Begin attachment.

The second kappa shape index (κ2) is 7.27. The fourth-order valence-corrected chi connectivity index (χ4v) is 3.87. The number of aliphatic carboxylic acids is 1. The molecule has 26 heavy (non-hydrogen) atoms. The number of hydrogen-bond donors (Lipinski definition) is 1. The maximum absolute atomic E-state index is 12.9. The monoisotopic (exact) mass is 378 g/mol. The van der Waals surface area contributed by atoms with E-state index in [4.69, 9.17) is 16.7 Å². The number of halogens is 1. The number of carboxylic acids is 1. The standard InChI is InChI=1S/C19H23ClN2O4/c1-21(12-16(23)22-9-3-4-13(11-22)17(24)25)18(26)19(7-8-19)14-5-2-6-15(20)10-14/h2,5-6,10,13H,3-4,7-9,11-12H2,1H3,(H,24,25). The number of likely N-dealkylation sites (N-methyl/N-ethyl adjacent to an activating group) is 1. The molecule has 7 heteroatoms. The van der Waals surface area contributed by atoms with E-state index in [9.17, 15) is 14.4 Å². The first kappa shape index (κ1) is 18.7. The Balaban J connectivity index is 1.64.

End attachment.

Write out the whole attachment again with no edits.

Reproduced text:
The second kappa shape index (κ2) is 7.27. The fourth-order valence-corrected chi connectivity index (χ4v) is 3.87. The number of aliphatic carboxylic acids is 1. The molecule has 26 heavy (non-hydrogen) atoms. The number of hydrogen-bond donors (Lipinski definition) is 1. The maximum absolute atomic E-state index is 12.9. The monoisotopic (exact) mass is 378 g/mol. The van der Waals surface area contributed by atoms with E-state index in [4.69, 9.17) is 16.7 Å². The number of halogens is 1. The number of carboxylic acids is 1. The standard InChI is InChI=1S/C19H23ClN2O4/c1-21(12-16(23)22-9-3-4-13(11-22)17(24)25)18(26)19(7-8-19)14-5-2-6-15(20)10-14/h2,5-6,10,13H,3-4,7-9,11-12H2,1H3,(H,24,25). The number of likely N-dealkylation sites (N-methyl/N-ethyl adjacent to an activating group) is 1. The molecule has 7 heteroatoms. The van der Waals surface area contributed by atoms with E-state index in [9.17, 15) is 14.4 Å². The first kappa shape index (κ1) is 18.7. The Balaban J connectivity index is 1.64.